Plans for two new apartment complexes on Lincoln Boulevard between Colorado Avenue and Interstate 10 are moving forward, bringing an additional 166 units to the stretch of road. Combined with four neighboring projects currently underway, a total of 623 units are slated for development along the stretch of busy roadway.
A five-story, 66-unit building with 5,324 square feet of retail will replace the Aaron Brothers Art and Framing store at 1641 Lincoln Boulevard. The Architectural Review Board signed off on the plans Monday.
Artist renderings of the project show wooden panels framing balcony lined apartments. The property is four stories at Lincoln Boulevard and five stories at the alley. The building has a 10-foot setback from the property line, resulting in a 20-foot sidewalk along Lincoln Boulevard.
Eventually, residents will be able to enjoy landscaped outdoor terraces, a roof deck and a water feature. The architect from Killefer Flammang Architects (KFA) drew inspiration for the contemporary design from the Pacific Electric streetcar that once provided passenger excursions to the beach in Santa Monica, according to a staff report.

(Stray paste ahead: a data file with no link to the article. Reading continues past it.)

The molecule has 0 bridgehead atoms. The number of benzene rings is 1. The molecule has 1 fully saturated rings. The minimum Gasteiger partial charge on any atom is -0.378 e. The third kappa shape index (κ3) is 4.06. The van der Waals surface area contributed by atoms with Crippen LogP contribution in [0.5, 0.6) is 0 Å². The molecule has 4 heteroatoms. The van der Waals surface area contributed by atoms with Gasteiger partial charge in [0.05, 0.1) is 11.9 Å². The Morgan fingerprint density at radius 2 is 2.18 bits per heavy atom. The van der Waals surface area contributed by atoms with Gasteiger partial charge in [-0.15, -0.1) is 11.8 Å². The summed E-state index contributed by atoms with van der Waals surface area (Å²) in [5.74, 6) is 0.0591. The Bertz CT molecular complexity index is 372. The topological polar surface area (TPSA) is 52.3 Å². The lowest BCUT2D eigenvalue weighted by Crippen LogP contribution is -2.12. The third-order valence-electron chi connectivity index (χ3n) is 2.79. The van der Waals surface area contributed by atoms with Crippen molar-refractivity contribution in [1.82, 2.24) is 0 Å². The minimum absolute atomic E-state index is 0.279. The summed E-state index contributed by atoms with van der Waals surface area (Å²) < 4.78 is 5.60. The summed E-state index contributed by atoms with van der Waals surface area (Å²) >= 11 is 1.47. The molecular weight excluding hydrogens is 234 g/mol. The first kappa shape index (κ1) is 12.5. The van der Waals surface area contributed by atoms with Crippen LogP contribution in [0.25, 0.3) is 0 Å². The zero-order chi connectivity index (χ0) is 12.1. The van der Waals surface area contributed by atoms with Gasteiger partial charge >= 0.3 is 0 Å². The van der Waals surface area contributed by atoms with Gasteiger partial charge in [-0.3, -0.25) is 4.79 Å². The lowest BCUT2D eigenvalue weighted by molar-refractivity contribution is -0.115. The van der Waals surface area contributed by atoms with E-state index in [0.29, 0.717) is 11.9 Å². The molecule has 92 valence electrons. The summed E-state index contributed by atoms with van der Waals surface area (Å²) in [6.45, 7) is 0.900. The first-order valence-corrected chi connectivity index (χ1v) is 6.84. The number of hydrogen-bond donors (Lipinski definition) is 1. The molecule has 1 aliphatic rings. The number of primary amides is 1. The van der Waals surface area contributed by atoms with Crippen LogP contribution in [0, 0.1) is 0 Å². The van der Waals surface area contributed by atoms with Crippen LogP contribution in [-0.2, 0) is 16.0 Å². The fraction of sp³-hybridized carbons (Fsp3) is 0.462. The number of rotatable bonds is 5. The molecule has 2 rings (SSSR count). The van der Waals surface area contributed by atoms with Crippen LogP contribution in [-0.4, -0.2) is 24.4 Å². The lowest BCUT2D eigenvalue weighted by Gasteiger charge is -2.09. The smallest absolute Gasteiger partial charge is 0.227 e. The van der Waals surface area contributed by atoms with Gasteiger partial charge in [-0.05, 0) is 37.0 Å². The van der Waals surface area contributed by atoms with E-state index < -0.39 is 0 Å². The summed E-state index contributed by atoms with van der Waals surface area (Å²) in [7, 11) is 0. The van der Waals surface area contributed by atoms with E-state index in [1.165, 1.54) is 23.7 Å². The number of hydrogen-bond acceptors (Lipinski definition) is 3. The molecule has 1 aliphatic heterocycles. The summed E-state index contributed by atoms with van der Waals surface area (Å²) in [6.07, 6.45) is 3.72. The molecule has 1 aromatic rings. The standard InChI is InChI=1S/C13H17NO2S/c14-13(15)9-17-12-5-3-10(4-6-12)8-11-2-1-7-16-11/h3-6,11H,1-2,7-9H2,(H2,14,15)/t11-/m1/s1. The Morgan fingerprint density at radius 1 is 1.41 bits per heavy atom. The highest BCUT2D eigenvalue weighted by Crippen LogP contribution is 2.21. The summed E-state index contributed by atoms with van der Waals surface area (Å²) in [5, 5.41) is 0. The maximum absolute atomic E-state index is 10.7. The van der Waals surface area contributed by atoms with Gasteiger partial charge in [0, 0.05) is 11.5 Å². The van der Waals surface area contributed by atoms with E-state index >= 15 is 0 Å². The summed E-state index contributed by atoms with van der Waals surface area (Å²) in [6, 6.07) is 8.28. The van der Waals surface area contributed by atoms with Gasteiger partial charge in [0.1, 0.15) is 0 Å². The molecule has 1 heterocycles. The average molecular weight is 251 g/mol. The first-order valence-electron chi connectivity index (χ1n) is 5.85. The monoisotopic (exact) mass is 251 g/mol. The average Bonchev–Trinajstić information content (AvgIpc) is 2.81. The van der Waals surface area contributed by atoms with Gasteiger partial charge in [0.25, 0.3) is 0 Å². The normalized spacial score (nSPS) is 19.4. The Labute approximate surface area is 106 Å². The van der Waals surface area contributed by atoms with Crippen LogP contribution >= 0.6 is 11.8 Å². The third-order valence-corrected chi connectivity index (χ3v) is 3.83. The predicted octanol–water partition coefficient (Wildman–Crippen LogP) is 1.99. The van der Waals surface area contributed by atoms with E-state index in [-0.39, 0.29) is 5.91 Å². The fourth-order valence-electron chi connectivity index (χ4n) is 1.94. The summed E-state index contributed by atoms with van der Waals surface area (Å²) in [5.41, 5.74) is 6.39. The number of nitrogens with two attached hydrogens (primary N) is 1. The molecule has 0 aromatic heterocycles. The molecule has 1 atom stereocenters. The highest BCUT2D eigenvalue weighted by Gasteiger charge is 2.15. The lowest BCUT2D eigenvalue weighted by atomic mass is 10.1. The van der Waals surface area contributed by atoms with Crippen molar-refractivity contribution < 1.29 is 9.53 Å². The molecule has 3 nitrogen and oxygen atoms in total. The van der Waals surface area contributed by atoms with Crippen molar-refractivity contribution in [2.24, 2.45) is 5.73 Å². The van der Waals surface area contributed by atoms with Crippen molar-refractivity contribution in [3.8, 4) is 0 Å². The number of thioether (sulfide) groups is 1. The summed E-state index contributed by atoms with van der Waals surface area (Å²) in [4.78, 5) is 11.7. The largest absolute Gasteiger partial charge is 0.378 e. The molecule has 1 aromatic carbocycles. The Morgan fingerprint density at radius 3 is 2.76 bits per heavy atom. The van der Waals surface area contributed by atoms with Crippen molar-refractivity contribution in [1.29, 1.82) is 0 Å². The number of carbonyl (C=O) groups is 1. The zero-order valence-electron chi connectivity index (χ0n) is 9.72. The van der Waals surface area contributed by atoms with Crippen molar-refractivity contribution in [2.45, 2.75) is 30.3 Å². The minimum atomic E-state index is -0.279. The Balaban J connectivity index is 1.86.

The complex is sandwiched between two separate buildings being developed by Century West Partners called the “Lincoln Boulevard Collection.” To the north, the former home of Norms Restaurant will eventually become a 5-story, 100 unit complex. To the south, a massive, 5-story, 193-unit building is also coming to the corner.
Across the street, a WNMS building at 1650 Lincoln Boulevard is also moving toward the Planning Commission this summer after receiving a critique from the Architectural Review Board Monday. The five-story, 100-unit building will replace the existing brick offices built in 1954 and was also designed by KFA. Current renderings show an all glass façade, with floor to ceiling windows in the units. The board criticized the overall design of building noting a “harsh, corporate feel.” A Mel’s Diner will be built just south of the location.
WNMS is also redeveloping the nearby Denny’s at Colorado and Lincoln with a 5-story, 100-unit apartment complex.
Completing the transformation, Community Corp has already broken ground on a nearby 64-unit complex that will be all affordable housing.
The plans are in step with the current version of the Santa Monica Downtown Community Plan (DCP), which nicknames the street “Mixed-Use Boulevard.” City planners envision a residential community where cafes, restaurants and convenient shops “activate the street.” Architects have been directed to position trees and landscaping near the curb to buffer pedestrians from the flow of traffic.